What is MRSA?  MRSA is an abbreviation for Methicillin Resistant Staph Aureus.  So, what does that mean? Staph Aureus is a common bacteria that often can live on the skin and can cause skin infection of wounds.  It is a common culprit in skin infections like impetigo that have been around for many years.  MRSA is different because this particular strain of bacteria is resistant to Methicillin (or penicillin) antibiotics. In years past, we wound treat skin infections with two major classes of antibiotics, penicillins and cephalosporins.   MRSA is often resistant to these two classes of antibiotics.  What happened in the early years of MRSA development was that we would treat with the old tried and true antibiotics and the infection got worse, leading to sometimes life threatening infections that spread throughout the body.

How does my doctor know for sure that I have MRSA?  MRSA is diagnosed with a bacterial culture.  A cotton swab is rubbed on the suspected area and then is sent to the lab for a bacterial culture.  It usually takes at least 3-4 days to get a result.  The result of the bacterial culture tells us exactly what bacteria is causing the infection and exactly which antibiotics will effectively kill the bacteria.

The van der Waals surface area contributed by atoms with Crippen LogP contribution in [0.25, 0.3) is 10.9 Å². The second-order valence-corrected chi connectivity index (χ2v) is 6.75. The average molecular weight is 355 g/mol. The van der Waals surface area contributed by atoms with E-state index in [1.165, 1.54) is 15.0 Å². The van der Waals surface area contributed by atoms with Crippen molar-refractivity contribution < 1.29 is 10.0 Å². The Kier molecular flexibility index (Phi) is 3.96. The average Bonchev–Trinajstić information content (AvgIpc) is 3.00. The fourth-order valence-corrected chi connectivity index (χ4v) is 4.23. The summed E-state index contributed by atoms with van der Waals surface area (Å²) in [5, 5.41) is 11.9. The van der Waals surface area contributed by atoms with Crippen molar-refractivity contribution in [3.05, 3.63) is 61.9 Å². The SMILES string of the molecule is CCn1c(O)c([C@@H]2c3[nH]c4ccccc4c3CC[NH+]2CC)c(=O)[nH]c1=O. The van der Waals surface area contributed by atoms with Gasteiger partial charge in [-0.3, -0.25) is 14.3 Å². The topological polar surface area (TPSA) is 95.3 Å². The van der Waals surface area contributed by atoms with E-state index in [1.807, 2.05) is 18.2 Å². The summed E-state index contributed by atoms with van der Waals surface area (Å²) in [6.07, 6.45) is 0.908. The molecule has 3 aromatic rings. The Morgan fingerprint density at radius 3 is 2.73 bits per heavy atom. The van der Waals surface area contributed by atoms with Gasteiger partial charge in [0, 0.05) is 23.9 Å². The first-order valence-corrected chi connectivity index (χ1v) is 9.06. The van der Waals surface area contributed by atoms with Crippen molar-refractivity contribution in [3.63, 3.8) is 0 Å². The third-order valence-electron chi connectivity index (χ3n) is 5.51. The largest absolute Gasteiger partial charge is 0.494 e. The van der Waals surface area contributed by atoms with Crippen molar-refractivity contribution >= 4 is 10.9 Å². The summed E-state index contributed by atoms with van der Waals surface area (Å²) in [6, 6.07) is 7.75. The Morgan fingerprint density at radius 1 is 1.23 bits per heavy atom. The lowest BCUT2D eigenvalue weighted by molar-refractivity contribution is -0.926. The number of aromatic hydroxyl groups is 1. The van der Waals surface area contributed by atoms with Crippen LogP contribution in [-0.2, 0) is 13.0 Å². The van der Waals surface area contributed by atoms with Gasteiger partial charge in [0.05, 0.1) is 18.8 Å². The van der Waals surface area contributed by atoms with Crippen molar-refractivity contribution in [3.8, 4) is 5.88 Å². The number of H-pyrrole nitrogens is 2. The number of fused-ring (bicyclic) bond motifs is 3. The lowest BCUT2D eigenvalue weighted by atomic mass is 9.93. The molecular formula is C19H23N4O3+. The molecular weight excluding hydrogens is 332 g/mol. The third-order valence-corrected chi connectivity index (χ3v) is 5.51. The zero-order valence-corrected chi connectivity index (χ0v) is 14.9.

Where does it come from?  MRSA is contracted from skin to skin contact with someone who also has the bacteria.  In addition to the skin, many people have MRSA growing inside their nose or other moist areas on the body.  So, contacting nasal secretions to an open wound could also lead to infection. Some people have MRSA growing in their nose, but are asymptomatic.  We call an asymptomatic infected person a carrier of MRSA.  Let me explain, when I was a child I had strep throat a lot.  At some point, we all went to the health department and had throat cultures.  We found out the one of our family was a Strep carrier.  So, to end my frequent infections we had to treat the carrier as well.   This is why we sometimes treat the whole family as I will describe below if a family has had repeated MRSA infections.

How is MRSA treated?  A number of scientific studies have shown that for a MRSA abcess (a pus pocket in the skin), simply draining the abcess can help an infection to resolve.  However, in my experience, if oral antibiotics are not used, the patient will soon develop another infection.  Using the bacterial culture result as I described above, we treat with oral antibiotics often for 2-4 weeks.  I usually treat an initial case with a shorter course.  For those with repeated infections, I often treat for one month.  In addition, to taking an oral antibiotic, I also recommend treating the area topically.  Not all topical antibiotics successfully treat MRSA.  I usually prescribe mupirocin to treat topically a few times a day.  In my experience using this topical also aids in healing of the spot.